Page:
Saturday, September 8, 2012

I Sketch a Map in a Cup of Tea

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Travellers wonder how to reach Cold Mountain.

No road stretches so far; the streams end far below.
Summer ice darkens the grees.
Sunrise labours to burn off the mist.

How did a gray squat thing like me arrive?
I make my journey sitting still. 

- 寒山, Hanshan "Cold Mountain"

Tuesday, September 4, 2012

Gong Fu Feng Huang Dan Cong (Phoenix Single Bush), "honey" flavour • 功夫凤凰单枞

❧ Phoenix Oolong, 'Honey' flavour ❧

The first time I tasted Fenghuang Dan Cong, 凤凰单枞, at Kkikdageo (imo, the best tea shop in Korea!), I was amazed by the unique, intense flavour of the tea. Traditionally, Phoenix Oolong is described as having a honey-orchid flavour and is sometimes even called Phoenix Honey Orchid tea, but I also find that it carries the impression of lemon zest bitter over tones.

Kkikdageo's Phoenix Oolong comes from the 600 year old Song Jong, 宋種, trees that were found by a Song dynasty emperor growing on Phoenix Mountain. It is very difficult to find a better Phoenix Dancong. The leaves are between 60-70% fermented and are rolled long and pointy. The colour is very dark brown with reddish tinges. It's preferable to let the leaves age at least six months and are even better after a year or two.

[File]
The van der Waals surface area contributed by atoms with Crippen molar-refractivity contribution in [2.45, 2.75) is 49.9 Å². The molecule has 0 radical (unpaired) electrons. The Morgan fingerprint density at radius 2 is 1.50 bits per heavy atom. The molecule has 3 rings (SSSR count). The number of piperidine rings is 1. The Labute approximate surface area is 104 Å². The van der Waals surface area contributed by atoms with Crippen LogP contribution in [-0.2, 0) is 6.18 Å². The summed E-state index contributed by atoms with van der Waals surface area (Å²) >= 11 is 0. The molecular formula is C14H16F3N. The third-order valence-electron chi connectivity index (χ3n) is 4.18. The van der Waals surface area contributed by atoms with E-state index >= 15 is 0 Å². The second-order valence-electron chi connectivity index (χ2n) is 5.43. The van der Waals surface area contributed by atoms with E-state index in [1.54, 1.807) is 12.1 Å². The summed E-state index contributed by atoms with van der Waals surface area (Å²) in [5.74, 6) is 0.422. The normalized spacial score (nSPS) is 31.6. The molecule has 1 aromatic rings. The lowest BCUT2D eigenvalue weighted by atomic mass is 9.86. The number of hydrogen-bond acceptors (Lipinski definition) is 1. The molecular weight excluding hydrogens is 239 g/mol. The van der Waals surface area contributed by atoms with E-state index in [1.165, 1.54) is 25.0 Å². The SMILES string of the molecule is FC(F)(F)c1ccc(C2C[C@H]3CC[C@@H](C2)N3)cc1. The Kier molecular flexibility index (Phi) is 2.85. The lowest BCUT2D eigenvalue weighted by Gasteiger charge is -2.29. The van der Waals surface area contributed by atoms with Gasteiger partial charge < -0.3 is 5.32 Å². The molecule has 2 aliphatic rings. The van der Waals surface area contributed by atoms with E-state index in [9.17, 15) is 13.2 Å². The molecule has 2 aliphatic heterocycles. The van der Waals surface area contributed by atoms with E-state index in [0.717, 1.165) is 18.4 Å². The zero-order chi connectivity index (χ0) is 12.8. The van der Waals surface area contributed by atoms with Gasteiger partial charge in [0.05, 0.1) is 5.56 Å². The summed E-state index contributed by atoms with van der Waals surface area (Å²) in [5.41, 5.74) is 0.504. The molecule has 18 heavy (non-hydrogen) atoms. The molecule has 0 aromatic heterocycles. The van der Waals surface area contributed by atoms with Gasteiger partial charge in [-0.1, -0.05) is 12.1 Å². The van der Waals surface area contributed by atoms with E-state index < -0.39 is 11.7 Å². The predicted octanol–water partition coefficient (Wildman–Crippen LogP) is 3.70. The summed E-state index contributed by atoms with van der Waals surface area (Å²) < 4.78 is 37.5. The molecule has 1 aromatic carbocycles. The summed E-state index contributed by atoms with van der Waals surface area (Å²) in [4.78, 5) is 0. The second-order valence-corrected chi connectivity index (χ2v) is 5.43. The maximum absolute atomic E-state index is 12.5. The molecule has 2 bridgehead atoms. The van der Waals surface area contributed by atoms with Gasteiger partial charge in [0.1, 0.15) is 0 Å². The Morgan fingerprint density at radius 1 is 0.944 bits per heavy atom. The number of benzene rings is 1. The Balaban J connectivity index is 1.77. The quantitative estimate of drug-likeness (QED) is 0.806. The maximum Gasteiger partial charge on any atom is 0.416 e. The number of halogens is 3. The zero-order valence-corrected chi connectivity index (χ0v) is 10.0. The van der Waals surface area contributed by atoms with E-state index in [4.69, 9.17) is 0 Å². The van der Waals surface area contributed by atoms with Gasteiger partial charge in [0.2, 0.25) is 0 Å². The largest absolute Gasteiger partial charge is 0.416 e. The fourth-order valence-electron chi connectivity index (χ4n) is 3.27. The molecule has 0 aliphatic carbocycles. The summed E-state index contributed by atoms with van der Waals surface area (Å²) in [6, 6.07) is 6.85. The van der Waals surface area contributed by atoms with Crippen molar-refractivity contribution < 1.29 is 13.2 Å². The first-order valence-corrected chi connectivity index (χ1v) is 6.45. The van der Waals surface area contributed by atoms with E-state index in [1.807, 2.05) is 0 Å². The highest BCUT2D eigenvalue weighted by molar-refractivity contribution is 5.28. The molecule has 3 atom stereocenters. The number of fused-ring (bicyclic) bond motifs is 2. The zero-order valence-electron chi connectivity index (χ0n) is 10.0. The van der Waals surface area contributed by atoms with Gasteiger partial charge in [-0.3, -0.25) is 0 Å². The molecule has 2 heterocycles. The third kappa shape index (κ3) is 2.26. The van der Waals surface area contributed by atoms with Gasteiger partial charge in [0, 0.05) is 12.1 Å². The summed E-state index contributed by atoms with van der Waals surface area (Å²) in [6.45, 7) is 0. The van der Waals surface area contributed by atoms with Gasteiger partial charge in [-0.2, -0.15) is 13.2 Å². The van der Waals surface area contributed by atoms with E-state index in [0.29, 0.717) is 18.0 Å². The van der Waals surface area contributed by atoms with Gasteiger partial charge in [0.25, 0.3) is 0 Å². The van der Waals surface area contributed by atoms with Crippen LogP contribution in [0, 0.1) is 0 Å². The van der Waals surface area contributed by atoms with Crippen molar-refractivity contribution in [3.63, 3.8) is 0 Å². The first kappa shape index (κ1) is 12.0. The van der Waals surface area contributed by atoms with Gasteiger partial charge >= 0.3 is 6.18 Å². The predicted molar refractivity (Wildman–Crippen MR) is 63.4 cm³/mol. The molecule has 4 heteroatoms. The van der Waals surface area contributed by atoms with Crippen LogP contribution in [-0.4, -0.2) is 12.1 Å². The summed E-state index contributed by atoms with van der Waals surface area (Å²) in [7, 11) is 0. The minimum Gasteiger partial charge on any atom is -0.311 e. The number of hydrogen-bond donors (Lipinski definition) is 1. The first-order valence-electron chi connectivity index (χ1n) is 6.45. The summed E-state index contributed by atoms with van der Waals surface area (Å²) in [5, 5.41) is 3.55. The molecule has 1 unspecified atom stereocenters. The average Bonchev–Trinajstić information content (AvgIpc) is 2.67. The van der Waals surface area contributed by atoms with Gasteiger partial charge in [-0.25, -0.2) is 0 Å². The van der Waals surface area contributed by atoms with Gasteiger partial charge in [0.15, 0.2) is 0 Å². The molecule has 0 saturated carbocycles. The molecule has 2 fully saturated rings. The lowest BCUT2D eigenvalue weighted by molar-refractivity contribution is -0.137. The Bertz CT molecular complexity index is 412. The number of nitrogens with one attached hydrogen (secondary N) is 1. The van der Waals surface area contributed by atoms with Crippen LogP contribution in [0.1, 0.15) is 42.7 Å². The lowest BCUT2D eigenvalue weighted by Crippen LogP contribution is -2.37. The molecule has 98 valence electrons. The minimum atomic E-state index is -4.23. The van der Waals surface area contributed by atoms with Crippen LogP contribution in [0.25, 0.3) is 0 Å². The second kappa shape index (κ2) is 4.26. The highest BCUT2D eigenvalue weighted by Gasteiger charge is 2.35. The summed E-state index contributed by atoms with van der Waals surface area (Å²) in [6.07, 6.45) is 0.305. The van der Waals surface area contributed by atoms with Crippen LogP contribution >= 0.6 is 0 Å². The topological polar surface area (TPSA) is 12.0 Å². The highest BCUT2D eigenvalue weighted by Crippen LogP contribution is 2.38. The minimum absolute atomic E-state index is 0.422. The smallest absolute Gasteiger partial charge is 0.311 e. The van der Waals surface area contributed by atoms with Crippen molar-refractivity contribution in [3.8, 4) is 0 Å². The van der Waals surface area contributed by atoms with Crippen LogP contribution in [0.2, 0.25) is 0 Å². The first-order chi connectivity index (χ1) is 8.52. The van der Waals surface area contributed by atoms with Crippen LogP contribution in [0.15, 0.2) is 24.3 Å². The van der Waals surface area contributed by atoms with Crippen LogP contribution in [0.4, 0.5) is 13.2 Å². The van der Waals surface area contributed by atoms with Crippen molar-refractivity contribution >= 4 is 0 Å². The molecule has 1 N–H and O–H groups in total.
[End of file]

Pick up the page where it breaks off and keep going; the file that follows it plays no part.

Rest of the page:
After heating a teapot and dropping a heaping scoop of leaves in, an intense floral aroma comes wafting out from the pot, filling the space with a warm scent, like dried mango, citrus, and honey. I raise the open pot to my nose and take a slow, deep whiff. The overwhelming pleasure immediately stimulates craving, but I put the pot down, return the lid, and let leaves heat a little more, awakening the tea's essential oils.

The way Kkikdageo taught me to prepare Phoenix Dan Cong is with slightly cooler water than usual, about 70-80ºC, 21-27ºF. The temperature affects the balance between scent and taste. Hotter water tends the produce a stronger smell, but a little cooler water develops a deeper taste.

After rinsing the leaves with a quick dousing, I fill the pot once more and let it steep for just a few seconds. From the first steeping, the rich Phoenix leaves produce a strongly flavoured liquor. The colour is clear, bright yellow-brown and the scent is of warm, sharp sweetness, like lemon tart, deep and heavy. A strong, pleasant aftertaste paints the back of the throat as it goes down and the roof of the mouth and gums tingle. There is also a strong acidic sensation on the tongue. The second infusion is a little stronger and less sweet, and the third and fourth are much the same, and by the fifth infusion a slight saltiness appears on the back of the tongue during the aftertaste. The leaves are extremely durable and even after the eighth infusion, there is still strong flavour. But, eventually, the Phoenix takes flight, leaving a faint whiff in the breeze, and the leaves become an empty nest.

Even long after finishing this tea, the taste clings in the mouth, especially on the back of the tongue and in the throat, emerging unexpectedly, but pleasantly, throughout the day.

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